The host watched all this in quiet fascination. As the one lone ember’s flame diminished, there was a momentary glow and then its fire was no more. Soon it was cold and “dead as a doornail.” Not a word had been spoken since the initial greeting. Just before the pastor was ready to leave, he picked up the cold, dead ember and placed it back in the middle of the fire. Immediately it began to glow once more with the light and warmth of the burning coals around it.

As the pastor reached the door to leave, his host said, “Thank you so much for your visit and especially for the fiery sermon. I shall be back in church next Sunday.”

Keep on glowing in your life. So go to church daily or as often as you can.
A young couple moved into a new neighborhood. 
The next morning while they were eating breakfast, the young woman watched her neighbor hanging wash outside.

“That laundry is not very clean,” she said. 

”She doesn’t know how to wash correctly. Perhaps she needs better laundry soap.”

Her husband looked on, but remained silent.

Every time her neighbor would hang her wash to dry, the young woman would make the same comments.

About one month later, the woman was surprised to see a nice clean wash on the line and said to her husband,

“Look, she has learned how to wash correctly.I wonder who taught her this.”

The husband said, “I got up early this morning and cleaned our windows.”

And so it is with life. What we see when watching others may depend on the purity of the window through which we look.
Six year old Brandon decided one Saturday morning to fix his parents pancakes. He found a big bowl and spoon, pulled a chair to the counter, opened the cupboard and pulled out the heavy flour canister, spilling it on the floor. He scooped some of the flour into the bowl with his hands, mixed in most of a cup of milk and added some sugar, leaving a floury trail on the floor which by now had a few tracks left by his kitten. Brandon was covered with flour and getting frustrated.


He wanted this to be something very good for Mom and Dad, but it was getting very bad. He didn’t know what to do next, whether to put it all into the oven or on the stove, and he didn’t know how the stove worked!


Suddenly he saw his kitten licking from the bowl of mix and reached to push her away, knocking the egg carton to the floor. Frantically he tried to clean up this monumental mess but slipped on the eggs, getting his pajamas white and sticky. And just then he saw Dad standing at the door. Big crocodile tears welled up in Brandon’s eyes. All he’d wanted to do was make them proud. He was sure a scolding was coming, maybe even a spanking.


But his father just watched him. Then, walking through the mess, he picked up his crying son, hugged him and loved him, getting his own pajamas white and sticky in the process.




That’s how God deals with us. We try to do something good in life, but it turns into a mess. Our marriage gets all sticky or we insult a friend or we can’t stand our job or our health goes sour. Sometimes we just stand there in tears because we can’t think of anything else to do. That’s when God picks us up and loves us and forgives us, even though some of our mess gets all over Him.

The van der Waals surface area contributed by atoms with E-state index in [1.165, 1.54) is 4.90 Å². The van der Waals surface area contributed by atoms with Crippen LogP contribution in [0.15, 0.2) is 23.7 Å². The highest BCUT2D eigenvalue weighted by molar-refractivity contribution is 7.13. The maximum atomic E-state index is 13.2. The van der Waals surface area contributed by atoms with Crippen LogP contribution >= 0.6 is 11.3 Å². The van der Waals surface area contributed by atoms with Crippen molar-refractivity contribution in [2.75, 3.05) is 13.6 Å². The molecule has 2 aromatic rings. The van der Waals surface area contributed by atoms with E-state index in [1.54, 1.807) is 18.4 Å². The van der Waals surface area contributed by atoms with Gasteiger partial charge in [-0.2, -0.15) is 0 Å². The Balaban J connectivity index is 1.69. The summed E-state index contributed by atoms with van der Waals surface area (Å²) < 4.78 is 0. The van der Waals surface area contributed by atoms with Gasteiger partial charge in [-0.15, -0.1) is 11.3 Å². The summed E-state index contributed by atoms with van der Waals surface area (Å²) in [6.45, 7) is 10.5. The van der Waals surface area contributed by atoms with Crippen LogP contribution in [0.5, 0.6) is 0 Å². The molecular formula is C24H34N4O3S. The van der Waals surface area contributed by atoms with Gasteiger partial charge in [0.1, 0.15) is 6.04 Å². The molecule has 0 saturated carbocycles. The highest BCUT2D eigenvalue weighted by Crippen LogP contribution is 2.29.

But just because we might mess up, we can’t stop trying to “make pancakes,” for God or for others. Sooner or later we’ll get it right, and then they’ll be glad we tried…
A little boy wanted to meet God. He knew it was a long trip to where God lived, so he packed his suitcase with Twinkies and a six pack of Root beer and he started his journey. When he had gone about three blocks, he met an old woman. She was sitting in the park just staring at some pigeons.

The boy sat down next to her and opened his suitcase. He was about to take a drink from his root beer when he noticed that the old lady looked hungry, so he offered her a Twinkie. She gratefully accepted it and smiled at him.

Her smile was so pretty that the boy wanted to see it again, so he offered her a root beer. Again, she smiled at him. The boy was delighted!

They sat there all afternoon eating and smiling, but they never said a word. As it grew dark, the boy realized how tired he was and he got up to leave, but before he had gone more than a few steps, he turned around, ran back to the old woman, and gave her a hug.

She gave him her biggest smile ever.

When the boy opened the door to his own house a short time later, his mother was surprised by the look of joy on his face.

She asked him, "What did you do today that made you so happy?"

He replied, "I had lunch with God." But before his mother could respond, he added, "You know what? She's got the most beautiful smile I've ever seen!"

Meanwhile, the old woman, also radiant with joy, returned to her home. Her son was stunned by the look of peace on her face and he asked, "Mother, what did you do today that made you so happy?"